// IP Marketing video - START// IP Marketing video - END

Armenian Genocide memorial to be unveiled in Paris suburb

Armenian Genocide memorial to be unveiled in Paris suburb

PanARMENIAN.Net - The French Roquebrune-sur-Argens commune, Var department will host the unveiling ceremony of a memorial for Armenian Genocide victims authored by architect Antranik Zakarian.

The September 21 ceremony will be opened with the music by Jean Marc DerMesropian and Charles Aznavour, with sisters Fabienne and Laurence Chanoyan to perform Komitas songs.

To attend the event are Roquebrune-sur-Argens Mayor Luc Jousse; members of the French National Assembly Valérie Boyer, Henri Jibrayel, Alaine Moyn-Bressand, Francois Rochebloine, Guy Tessier; representative of the Eastern Var Armenian Union Jacky Lequeux; representatives of the Armenian embassy in France, Nouvelles d`Arménie said.

Memorials to Genocide victims have already been unveiled in Paris, Lion and Marseilles.

Related links:
The Armenian Genocide

The Armenian Genocide (1915-23) was the deliberate and systematic destruction of the Armenian population of the Ottoman Empire during and just after World War I. It was characterized by massacres and deportations, involving forced marches under conditions designed to lead to the death of the deportees, with the total number of deaths reaching 1.5 million.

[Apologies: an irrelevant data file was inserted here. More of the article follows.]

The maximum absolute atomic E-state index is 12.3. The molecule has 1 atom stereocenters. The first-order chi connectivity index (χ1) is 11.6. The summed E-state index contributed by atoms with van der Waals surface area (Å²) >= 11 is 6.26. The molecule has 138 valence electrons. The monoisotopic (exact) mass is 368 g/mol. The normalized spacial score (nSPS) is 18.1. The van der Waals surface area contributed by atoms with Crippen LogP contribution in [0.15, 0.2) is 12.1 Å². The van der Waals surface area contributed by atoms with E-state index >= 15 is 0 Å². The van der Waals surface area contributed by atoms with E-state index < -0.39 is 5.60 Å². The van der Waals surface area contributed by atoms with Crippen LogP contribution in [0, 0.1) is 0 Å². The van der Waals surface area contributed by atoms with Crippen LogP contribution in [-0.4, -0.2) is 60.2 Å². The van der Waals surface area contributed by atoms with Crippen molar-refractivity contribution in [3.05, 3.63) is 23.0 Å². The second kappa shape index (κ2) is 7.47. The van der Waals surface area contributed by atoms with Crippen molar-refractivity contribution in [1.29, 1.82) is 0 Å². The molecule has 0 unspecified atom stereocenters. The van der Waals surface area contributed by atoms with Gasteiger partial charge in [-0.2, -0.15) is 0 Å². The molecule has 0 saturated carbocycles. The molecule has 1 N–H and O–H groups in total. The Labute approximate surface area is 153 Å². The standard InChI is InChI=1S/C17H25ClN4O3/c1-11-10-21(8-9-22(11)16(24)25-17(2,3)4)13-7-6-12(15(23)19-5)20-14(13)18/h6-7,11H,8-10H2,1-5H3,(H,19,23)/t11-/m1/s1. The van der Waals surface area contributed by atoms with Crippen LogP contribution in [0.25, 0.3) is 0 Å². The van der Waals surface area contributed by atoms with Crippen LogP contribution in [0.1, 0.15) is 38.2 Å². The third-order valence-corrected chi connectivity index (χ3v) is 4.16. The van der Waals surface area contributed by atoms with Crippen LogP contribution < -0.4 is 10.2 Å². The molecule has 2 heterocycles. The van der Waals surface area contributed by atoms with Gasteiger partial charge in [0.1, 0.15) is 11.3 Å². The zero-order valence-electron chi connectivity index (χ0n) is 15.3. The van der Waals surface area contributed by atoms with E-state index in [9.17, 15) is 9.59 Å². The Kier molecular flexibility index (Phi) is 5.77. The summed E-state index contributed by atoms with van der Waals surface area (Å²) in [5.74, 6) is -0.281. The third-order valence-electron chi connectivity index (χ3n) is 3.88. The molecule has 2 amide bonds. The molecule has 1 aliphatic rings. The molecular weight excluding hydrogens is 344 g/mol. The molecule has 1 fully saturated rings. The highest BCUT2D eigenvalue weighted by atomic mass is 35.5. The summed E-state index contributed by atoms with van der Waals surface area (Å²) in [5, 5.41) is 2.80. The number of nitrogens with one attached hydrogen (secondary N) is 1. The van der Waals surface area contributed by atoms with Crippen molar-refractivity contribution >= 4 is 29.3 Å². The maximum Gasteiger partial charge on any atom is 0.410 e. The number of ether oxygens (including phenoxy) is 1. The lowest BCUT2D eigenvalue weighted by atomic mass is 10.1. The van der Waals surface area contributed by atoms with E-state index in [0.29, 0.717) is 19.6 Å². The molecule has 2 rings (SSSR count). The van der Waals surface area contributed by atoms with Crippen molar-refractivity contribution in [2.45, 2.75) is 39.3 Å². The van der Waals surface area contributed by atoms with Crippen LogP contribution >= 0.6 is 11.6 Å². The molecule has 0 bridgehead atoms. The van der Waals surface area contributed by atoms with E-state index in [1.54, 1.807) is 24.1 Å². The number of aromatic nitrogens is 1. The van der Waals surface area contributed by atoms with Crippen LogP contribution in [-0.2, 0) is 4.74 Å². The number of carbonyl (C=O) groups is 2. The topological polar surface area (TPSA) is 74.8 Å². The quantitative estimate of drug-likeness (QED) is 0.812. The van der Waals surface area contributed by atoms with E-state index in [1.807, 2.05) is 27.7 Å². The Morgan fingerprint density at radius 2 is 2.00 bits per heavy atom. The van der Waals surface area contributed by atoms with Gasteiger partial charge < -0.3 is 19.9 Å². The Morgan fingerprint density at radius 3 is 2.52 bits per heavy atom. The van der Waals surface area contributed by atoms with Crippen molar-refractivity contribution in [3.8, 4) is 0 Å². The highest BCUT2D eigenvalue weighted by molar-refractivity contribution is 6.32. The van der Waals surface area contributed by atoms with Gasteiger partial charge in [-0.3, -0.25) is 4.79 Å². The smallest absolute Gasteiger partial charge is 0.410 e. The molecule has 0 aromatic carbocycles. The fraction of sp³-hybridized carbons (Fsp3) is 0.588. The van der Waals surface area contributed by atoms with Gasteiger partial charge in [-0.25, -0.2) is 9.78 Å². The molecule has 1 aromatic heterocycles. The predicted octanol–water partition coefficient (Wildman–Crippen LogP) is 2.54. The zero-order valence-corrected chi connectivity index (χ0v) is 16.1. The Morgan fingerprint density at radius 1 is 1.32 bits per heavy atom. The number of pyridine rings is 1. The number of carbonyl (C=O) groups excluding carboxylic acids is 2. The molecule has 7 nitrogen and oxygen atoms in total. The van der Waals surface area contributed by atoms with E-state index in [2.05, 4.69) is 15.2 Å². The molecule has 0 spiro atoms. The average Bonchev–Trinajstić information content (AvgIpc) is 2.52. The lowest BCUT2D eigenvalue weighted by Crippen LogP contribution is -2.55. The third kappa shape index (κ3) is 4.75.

The majority of Armenian Diaspora communities were formed by the Genocide survivors.

Present-day Turkey denies the fact of the Armenian Genocide, justifying the atrocities as “deportation to secure Armenians”. Only a few Turkish intellectuals, including Nobel Prize winner Orhan Pamuk and scholar Taner Akcam, speak openly about the necessity to recognize this crime against humanity.

The Armenian Genocide was recognized by Uruguay, Russia, France, Lithuania, Italy, 45 U.S. states, Greece, Cyprus, Lebanon, Argentina, Belgium, Austria, Wales, Switzerland, Canada, Poland, Venezuela, Chile, Bolivia, the Vatican, Luxembourg, Brazil, Germany, the Netherlands, Paraguay, Sweden, Venezuela, Slovakia, Syria, Vatican, as well as the European Parliament and the World Council of Churches.

 Top stories
Irene Sharaff is the creative mind behind costumes that graced more than sixty shows and more than forty films.
He was unable to get a Turkish official to go on camera, as the government refuses to recognize the 1915 atrocities as genocide.
Azerbaijan's aggression should not be rewarded with military aid from the United States, Forbes said in a fresh article.
'The Flight Attendant', an upcoming novel by American writer of Armenian origin Chris Bohjalian will be adapted for television series.
Partner news